More about the Christian life

Managing the Kingdom

While they were listening to this, he went on to tell them a parable, because he was near Jerusalem and the people thought that the kingdom of God was going to appear at once. He said: “A man of noble birth went to a distant country to have himself appointed king and then to return. So he called ten of his servants and gave them ten minas. ‘Put this money to work,’ he said, ‘until I come back.’
     “But his subjects hated him and sent a delegation after him to say, ‘We don’t want this man to be our king.’
     “He was made king, however, and returned home. Then he sent for the servants to whom he had given the money, in order to find out what they had gained with it.
     “The first one came and said, ‘Sir, your mina has earned ten more.’
     “‘Well done, my good servant!’ his master replied. ‘Because you have been trustworthy in a very small matter, take charge of ten cities.’
     “The second came and said, ‘Sir, your mina has earned five more.’
     “His master answered, ‘You take charge of five cities.’
     “Then another servant came and said, ‘Sir, here is your mina; I have kept it laid away in a piece of cloth. I was afraid of you, because you are a hard man. You take out what you did not put in and reap what you did not sow.’
     “His master replied, ‘I will judge you by your own words, you wicked servant! You knew, did you, that I am a hard man, taking out what I did not put in, and reaping what I did not sow? Why then didn’t you put my money on deposit, so that when I came back, I could have collected it with interest?’
     “Then he said to those standing by, ‘Take his mina away from him and give it to the one who has ten minas.’
     “‘Sir,’ they said, ‘he already has ten!’
     “He replied, ‘I tell you that to everyone who has, more will be given, but as for the one who has nothing, even what he has will be taken away. But those enemies of mine who did not want me to be king over them—bring them here and kill them in front of me.’”
—Luke 19:11-27, NIV

Suppose you own a chain of ten retail stores. One day, you have to go on a long business trip to receive the distributorship for a major line of products. So you put the ten store managers in complete charge of your stores, telling them that you will settle accounts with them when you return. Finally, you return with the distributorship and call your managers into your head office.

One manager comes to you and says, “My advertising campaign was very effective: I expanded my store hours, I advertised in the newspaper and on television, and I was very careful to keep the store well stocked. I tripled sales this last quarter.”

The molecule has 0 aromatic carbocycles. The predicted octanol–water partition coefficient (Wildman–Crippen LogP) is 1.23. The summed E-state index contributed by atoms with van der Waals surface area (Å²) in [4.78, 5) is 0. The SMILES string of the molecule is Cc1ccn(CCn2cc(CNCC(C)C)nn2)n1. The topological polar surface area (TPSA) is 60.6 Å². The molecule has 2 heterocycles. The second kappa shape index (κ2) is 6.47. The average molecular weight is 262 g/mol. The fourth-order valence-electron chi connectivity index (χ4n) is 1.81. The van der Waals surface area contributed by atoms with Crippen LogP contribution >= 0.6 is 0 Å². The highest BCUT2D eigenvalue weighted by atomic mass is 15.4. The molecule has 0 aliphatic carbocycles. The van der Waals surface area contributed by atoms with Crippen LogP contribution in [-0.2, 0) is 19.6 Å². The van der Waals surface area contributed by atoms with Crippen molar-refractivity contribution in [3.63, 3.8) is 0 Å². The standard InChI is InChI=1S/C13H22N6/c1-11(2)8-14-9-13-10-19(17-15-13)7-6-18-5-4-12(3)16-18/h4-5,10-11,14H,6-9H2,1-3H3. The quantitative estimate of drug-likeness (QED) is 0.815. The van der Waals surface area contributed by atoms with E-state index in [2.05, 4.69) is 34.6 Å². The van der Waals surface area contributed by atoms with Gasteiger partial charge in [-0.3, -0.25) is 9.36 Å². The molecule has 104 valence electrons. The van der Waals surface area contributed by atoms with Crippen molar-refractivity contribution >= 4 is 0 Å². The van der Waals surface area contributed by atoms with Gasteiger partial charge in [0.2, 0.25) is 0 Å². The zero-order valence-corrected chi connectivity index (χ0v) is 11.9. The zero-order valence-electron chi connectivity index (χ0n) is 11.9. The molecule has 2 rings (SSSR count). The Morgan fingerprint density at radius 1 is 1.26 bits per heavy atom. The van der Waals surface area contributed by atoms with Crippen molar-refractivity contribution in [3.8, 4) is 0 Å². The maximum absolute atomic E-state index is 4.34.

You would say, “That is fine work. Now that I have this new distributorship, I’ll make you regional manager for the southeast!”

Then the second manager would come to you and say, “It took me a while to get the hang of keeping the store well stocked, but I remodeled the interior and increased sales. My sales doubled for the quarter.”

You would say, “That is fine work! I’ll make place you in charge of corporate real estate.”

Then the third manager comes and says, “I know you are a tough businessman, so I sold my store and all its stock and put the money in a safe deposit box. It’s all intact—here’s the key!”

You would explode with anger, “You worthless manager! Why didn’t you run the business, as you were instructed? The least you could have done was to put the money in a savings account, rather than a safe deposit box: then at least you would have produced some interest!” And you make him a janitor in the warehouse.

For you see, to the manager who has shown the most business sense you give the most responsibility. To the manager who produces nothing, you assign the most menial tasks. The worthless manager isn’t fired: you might say that he’s still saved, but as one from a fire, losing all his possessions.

This is the parable of the minas. The parable deals with a nobleman who departs to made king, just as Jesus departed on Ascension Day and was made King. On his return, the nobleman not only settles accounts with his slaves, he also destroys his enemies. In the same way, when Jesus returns, he will not only decide who goes to heaven, he will also settle accounts with us, His servants, to determine what places we receive once we get there. Whoever obeys His commandments and causes His Kingdom to increase will be given much. Whoever buries his Christianity in the ground to protect it from ‘innovators’ and ‘heretics’ will find only reproof.

Christianity is not a tradition to be maintained or an heirloom to be protected: it is a tool that must be used, an agenda that must be done, and a business that must be run in such a way that it grows.

If you were one of the managers in the parable, how would you describe the way you’re running your store? If things aren’t going well, you might want to work out a business plan…